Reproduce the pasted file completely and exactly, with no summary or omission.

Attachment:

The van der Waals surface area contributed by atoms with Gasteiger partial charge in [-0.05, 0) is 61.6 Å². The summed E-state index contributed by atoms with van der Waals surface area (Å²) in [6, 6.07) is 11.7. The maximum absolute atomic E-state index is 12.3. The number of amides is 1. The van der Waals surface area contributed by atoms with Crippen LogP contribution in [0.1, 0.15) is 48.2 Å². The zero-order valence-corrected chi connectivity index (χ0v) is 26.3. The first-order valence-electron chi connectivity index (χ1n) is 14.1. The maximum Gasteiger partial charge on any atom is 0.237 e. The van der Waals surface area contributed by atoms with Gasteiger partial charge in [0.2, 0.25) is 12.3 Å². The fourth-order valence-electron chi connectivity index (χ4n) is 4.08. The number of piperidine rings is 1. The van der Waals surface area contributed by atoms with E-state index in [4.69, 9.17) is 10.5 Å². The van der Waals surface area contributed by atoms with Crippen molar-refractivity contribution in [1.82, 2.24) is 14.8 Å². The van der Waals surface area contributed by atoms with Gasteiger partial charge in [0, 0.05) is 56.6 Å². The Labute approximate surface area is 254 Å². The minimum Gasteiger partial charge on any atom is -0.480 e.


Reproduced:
The van der Waals surface area contributed by atoms with Gasteiger partial charge in [-0.05, 0) is 61.6 Å². The summed E-state index contributed by atoms with van der Waals surface area (Å²) in [6, 6.07) is 11.7. The maximum absolute atomic E-state index is 12.3. The number of amides is 1. The van der Waals surface area contributed by atoms with Crippen LogP contribution in [0.1, 0.15) is 48.2 Å². The zero-order valence-corrected chi connectivity index (χ0v) is 26.3. The first-order valence-electron chi connectivity index (χ1n) is 14.1. The maximum Gasteiger partial charge on any atom is 0.237 e. The van der Waals surface area contributed by atoms with Gasteiger partial charge in [0.2, 0.25) is 12.3 Å². The fourth-order valence-electron chi connectivity index (χ4n) is 4.08. The number of piperidine rings is 1. The van der Waals surface area contributed by atoms with E-state index in [4.69, 9.17) is 10.5 Å². The van der Waals surface area contributed by atoms with Crippen molar-refractivity contribution in [1.82, 2.24) is 14.8 Å². The van der Waals surface area contributed by atoms with Gasteiger partial charge in [0, 0.05) is 56.6 Å². The Labute approximate surface area is 254 Å². The minimum Gasteiger partial charge on any atom is -0.480 e.